As we reflect, yet again, on how many US citizens have fallen in wars overseas and within our borders, I thought it would be interesting to take a historical view of the decisions our leaders made to take us into those wars where many service men paid the ultimate price for that decision. Some of these thoughts may be too provocative..I even held the thought and action of posting a day to reflect on whether to post. Obviously you see the result of that thought.
From the Civil War, which was prosecuted so forcefully and with complete commitment by President Lincoln and which cost him his own life, there could be an interesting thought surrounding that decision and considering the alternative option of not hoping for those shots to be fired by the Confederates at Fort Sumter and that letting those disaffected Southern states go their own way would have been less costly in men and cultural currency, and economies shattered. Then, the issue of race, which was so central to the war, was not solved. Simply freeing slaves did not end it. Freeing them without compensation or a financial foundation did them a disservice and led to a destruction of the very fiber of their society that led to many migrations throughout the next hundred and fifty years. My most provocative thought is considering whether a divided nation would have resolved that issue more satisfactorily and with the participation of blacks in their own freeing. MLK may have occurred in Southern history as a result of international sanctions, collective shame as the issue became untenable and that today’s Confederacy would have a new flag that was completely different that the one that insidiously impacts the rest of the US in such negative ways, in my opinion. That so many lives were lost, racism was not legislated away and that the “Southern Issue” is still very much a part of our national fabric and that it is a barrier to many productive solutions so badly needed right up until today. It is a great society for its literature, its food, its particular humor in many ways, and we have so many dear friends who would have been part of the fabric of change in these past many decades and we would have benefited from all of these in our lives.
Then, in the late 19th century under the leadership of President McKinley, we forayed into imperialism and fought a war that we were told was for sound moral convictions and we gained the territories of Cuba, Puerto Rica, Guam and the Philippines for our efforts. The Filipinos saw us as occupiers, the Cuban adventure is still being played out, we are mishandling Puerto Rico as a US territory and the GOP is trying to punish the island’s leaders for its handling of a bad economic situation. How can one imagine writing a letter to a fallen service man in any part of the conflict of the Spanish-American War? What would be justification for those lives lost. We now know the Yellow Press of the Alternative Facts and the Hearst propaganda machine misled us into that war. We have been misled by other leaders.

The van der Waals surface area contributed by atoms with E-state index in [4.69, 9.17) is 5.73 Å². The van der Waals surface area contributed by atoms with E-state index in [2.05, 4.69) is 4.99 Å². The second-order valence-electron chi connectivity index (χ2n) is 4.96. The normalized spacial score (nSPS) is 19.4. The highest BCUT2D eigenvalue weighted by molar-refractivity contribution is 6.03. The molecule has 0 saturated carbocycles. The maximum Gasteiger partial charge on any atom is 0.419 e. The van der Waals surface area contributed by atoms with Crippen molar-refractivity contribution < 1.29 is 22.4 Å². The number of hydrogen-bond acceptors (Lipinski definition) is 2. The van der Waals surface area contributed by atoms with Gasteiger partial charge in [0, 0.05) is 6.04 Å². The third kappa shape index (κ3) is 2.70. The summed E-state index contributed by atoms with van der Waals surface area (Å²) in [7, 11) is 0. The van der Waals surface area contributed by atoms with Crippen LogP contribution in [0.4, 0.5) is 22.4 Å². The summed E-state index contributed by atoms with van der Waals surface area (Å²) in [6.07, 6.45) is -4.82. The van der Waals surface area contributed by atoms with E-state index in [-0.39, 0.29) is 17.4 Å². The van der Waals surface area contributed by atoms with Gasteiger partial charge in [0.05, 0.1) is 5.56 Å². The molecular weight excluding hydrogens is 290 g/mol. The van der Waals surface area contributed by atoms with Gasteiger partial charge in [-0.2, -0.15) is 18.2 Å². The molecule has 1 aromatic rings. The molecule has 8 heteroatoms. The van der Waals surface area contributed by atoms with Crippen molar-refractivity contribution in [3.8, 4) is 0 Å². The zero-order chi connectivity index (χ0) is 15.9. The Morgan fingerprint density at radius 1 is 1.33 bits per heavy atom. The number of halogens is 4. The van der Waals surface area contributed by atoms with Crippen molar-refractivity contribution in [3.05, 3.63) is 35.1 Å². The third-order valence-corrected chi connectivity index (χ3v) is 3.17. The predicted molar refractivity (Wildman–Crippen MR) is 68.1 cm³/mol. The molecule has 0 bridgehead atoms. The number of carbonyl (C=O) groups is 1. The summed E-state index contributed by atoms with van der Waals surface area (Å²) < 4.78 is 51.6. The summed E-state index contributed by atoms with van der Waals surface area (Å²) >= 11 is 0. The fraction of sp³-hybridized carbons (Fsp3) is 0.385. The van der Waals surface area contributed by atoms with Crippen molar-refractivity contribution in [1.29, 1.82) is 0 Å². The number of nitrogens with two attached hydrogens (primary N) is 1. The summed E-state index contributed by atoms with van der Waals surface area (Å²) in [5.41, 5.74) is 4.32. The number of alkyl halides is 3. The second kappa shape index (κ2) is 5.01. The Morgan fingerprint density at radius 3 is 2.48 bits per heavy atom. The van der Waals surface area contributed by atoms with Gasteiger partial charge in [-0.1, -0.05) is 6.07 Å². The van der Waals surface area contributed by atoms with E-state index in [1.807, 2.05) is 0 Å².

Some fault the naiveté of Woodrow Wilson for getting involved in Europe in 1917 and taking us into a quagmire that was only recently redefined by Angela Merkel, not because she was complaining about the interference of America, but because Trump was judged incapable, incompetent, unreliable and seemingly uninterested in that commitment. Surely Wilson has been judged as wanting by so many, many historians for his handling of the Versailles Treaty, not for his desired goals, but, again, for his naiveté related to the hatred in Europe, the fragmentation of the peoples and lands involved, the historical context of any decision-making and his hope for a collective body to police the world’s problems when every nation was always going to look to its own borders and citizens before considering anything else. Trump has reaffirmed this in every fiber of his being and rhetoric and his supporters seem happy to let the rest of the world shrivel as long as America is made great again. Are our schools failing to teach us the correct or important lesson of our place in the world? What is the UN, what is globalism, what is our part in these?
A misspoken or sloppily professed foreign policy statement by the US in 1950 was read by the North Koreans as diminished support by the US for the South, which led to an invasion. A hastily patched up response, handed to Douglas McArthur, whose arrogance and hubris will cause further international strife, more deaths and lead to his being fired by Truman, will take us into a prolonged war called the Forgotten War that few wanted, less understood and not many recall or devote time to visiting its monument when heading for The Wall in D.C. It was an international police action by the UN run by the US, but it ended up costing us in prestige and lives lost, and in our standing in Asia and elsewhere. It is still unsettled to this day and shows signs of being a major issue for this administration and the leadership does not show promise in resolving it through diplomacy.